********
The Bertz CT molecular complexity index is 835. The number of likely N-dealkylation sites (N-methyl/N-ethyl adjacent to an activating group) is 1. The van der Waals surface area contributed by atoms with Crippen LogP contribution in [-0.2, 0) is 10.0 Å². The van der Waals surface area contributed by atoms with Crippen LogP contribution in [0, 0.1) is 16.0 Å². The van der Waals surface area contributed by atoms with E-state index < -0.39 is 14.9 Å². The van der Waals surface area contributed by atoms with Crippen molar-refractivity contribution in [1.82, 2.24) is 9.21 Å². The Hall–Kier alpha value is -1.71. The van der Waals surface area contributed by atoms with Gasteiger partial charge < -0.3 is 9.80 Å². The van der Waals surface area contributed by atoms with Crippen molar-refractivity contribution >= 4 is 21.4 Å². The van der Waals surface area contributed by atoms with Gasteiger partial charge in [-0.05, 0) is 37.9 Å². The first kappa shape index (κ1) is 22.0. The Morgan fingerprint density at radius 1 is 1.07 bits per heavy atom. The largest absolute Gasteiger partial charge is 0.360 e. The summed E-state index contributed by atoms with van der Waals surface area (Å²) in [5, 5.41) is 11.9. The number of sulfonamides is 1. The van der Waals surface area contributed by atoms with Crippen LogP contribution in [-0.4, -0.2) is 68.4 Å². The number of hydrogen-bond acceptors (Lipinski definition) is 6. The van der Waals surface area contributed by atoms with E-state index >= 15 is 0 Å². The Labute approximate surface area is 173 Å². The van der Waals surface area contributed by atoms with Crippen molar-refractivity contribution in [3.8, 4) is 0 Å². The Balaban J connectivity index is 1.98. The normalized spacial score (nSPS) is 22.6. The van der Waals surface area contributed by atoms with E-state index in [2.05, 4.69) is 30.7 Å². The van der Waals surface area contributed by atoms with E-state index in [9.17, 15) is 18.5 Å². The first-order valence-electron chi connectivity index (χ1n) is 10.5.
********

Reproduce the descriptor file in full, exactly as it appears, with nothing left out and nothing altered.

The Bertz CT molecular complexity index is 835. The number of likely N-dealkylation sites (N-methyl/N-ethyl adjacent to an activating group) is 1. The van der Waals surface area contributed by atoms with Crippen LogP contribution in [-0.2, 0) is 10.0 Å². The van der Waals surface area contributed by atoms with Crippen LogP contribution in [0, 0.1) is 16.0 Å². The van der Waals surface area contributed by atoms with E-state index < -0.39 is 14.9 Å². The van der Waals surface area contributed by atoms with Crippen molar-refractivity contribution in [1.82, 2.24) is 9.21 Å². The Hall–Kier alpha value is -1.71. The van der Waals surface area contributed by atoms with Gasteiger partial charge < -0.3 is 9.80 Å². The van der Waals surface area contributed by atoms with Crippen molar-refractivity contribution >= 4 is 21.4 Å². The van der Waals surface area contributed by atoms with Gasteiger partial charge in [-0.05, 0) is 37.9 Å². The first kappa shape index (κ1) is 22.0. The Morgan fingerprint density at radius 1 is 1.07 bits per heavy atom. The largest absolute Gasteiger partial charge is 0.360 e. The summed E-state index contributed by atoms with van der Waals surface area (Å²) in [5, 5.41) is 11.9. The number of sulfonamides is 1. The van der Waals surface area contributed by atoms with Crippen LogP contribution in [-0.4, -0.2) is 68.4 Å². The number of hydrogen-bond acceptors (Lipinski definition) is 6. The van der Waals surface area contributed by atoms with E-state index >= 15 is 0 Å². The Labute approximate surface area is 173 Å². The van der Waals surface area contributed by atoms with Crippen molar-refractivity contribution in [3.8, 4) is 0 Å². The Balaban J connectivity index is 1.98. The normalized spacial score (nSPS) is 22.6. The van der Waals surface area contributed by atoms with E-state index in [2.05, 4.69) is 30.7 Å². The van der Waals surface area contributed by atoms with E-state index in [9.17, 15) is 18.5 Å². The first-order valence-electron chi connectivity index (χ1n) is 10.5.